if (p is visible by the light)
            // p is lit
            // p is in shadow

That seems a lot faster... But two problems remain:

  1. how to find all pixels visible by the light?
  2. how to make them accessible quickly for lookup during rendering?

There's the tricky part:

  • In order to find all points visible by a light, place a camera there and render the whole scene! Depth test will reject the invisible points.
  • To make this result accessible later, save it as a texture and use that texture for lookup during the actual rendering stage.

This technique is called Shadow Mapping, and the texture with pixels visible from a light is called a Shadow Map. For a more detailed explanation, see for example the Wikipedia article.

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(For completeness, have a read on Shadow volume, a different approach to shadowing that used to be very popular in games) –  Kos Oct 10 '12 at 14:45

Shadows is probably the most complex topic in 3D graphics programming, and there are many approaches, but the best option should be identified according to the task requirements. The algorithm you are talking about is the simplest way to implement shadows from a spot light source onto the plane. It should not be done on the CPU, as you already use GPU for 3D rendering.

Basically the approach is to render the same object twice: once from the camera view point, and once from the light source point. You will need to prepare model view matrices to convert between these two views. Once you render the object from the light point, you get the depth map, in which each point lies closest to the light source. Then, for each pixel of the normal rendering, you should convert its 3D coordinates into the previous view, and check against the corresponding depth value. This essentially gives you a way to tell which pixels are covered by shadow.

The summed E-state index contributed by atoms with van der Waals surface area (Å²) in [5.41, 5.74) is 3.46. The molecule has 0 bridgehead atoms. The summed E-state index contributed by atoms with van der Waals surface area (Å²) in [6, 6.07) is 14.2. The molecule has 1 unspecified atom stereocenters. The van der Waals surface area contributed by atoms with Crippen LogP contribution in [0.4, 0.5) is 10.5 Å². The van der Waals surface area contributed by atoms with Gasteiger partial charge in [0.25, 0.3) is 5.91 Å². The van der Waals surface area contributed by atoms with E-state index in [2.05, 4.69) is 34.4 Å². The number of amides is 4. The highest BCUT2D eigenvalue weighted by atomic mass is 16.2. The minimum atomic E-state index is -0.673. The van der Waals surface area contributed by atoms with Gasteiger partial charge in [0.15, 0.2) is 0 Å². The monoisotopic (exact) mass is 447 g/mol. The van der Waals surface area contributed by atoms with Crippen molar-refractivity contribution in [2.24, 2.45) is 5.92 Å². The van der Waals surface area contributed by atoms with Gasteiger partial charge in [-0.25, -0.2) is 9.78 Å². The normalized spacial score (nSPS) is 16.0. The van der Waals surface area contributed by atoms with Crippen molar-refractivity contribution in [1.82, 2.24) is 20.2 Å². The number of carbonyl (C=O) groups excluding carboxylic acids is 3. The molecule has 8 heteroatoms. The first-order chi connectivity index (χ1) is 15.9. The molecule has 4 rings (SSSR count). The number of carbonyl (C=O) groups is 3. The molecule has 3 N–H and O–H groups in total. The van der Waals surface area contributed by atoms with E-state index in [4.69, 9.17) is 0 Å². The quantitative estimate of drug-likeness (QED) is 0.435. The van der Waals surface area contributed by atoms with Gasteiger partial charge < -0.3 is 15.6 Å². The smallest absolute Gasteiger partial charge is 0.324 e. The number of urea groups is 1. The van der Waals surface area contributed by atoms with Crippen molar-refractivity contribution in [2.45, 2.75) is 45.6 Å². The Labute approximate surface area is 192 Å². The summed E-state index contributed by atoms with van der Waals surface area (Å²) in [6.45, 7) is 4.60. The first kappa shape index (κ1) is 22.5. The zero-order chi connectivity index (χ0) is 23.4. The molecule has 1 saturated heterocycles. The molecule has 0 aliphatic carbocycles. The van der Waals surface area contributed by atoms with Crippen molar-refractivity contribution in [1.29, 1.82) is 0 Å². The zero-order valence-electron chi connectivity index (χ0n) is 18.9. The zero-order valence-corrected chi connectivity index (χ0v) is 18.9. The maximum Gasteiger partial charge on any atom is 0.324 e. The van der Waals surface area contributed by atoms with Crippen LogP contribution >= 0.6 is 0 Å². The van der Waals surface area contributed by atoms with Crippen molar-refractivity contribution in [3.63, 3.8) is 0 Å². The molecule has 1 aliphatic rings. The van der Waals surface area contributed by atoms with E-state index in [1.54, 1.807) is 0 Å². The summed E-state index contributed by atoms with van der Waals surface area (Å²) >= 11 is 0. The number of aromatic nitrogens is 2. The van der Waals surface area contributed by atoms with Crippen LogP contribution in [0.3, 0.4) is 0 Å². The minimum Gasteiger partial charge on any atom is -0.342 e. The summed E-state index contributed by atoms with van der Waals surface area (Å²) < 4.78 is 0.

The performance impact comes from rendering the same object twice. If your task doesn't assume high scalability of shadow casting solution, then it might be a way to go.

A number of relevant questions:

How Do I Create Cheap Shadows In OpenGL?

Is there an easy way to get shadows in OpenGL?

What is the simplest method for rendering shadows on a scene in OpenGL?

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Basically yes, your approach will produce shadows. But doing it point by point is not feasible performance wise (for realtime), unless its done at the GPU. I'm not familiar with what the API's offer today, but I'm sure any recent engine will offer some shadow out of the box.

Your 'New idea' is how shadows were implemented back in the days when rendering was still done with the CPU. If the number of polygons isn't too big (or you can efficently reject entire bunches by having grouping volumes etc.) it can be done with fairly little CPU power.

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3D shadow rendering on vanilla Java is never going to be efficient. You best use graphical libraries written to utilize the full capabilities range of the graphical card, such as OpenGL or DirectX. As you are using Canvas (from the screenshot you provided), you can even paint that Canvas from native code using JNI. So you could use all the technology from graphial libraries, do just a little fiddling and paint your Canvas directly from the native code. There would be very little work involved to make it work, compared to writing your own 3D engine.

Wiki link about AWT native access: http://en.wikipedia.org/wiki/Java_AWT_Native_Interface Documentation: http://docs.oracle.com/javase/7/docs/technotes/guides/awt/AWT_Native_Interface.html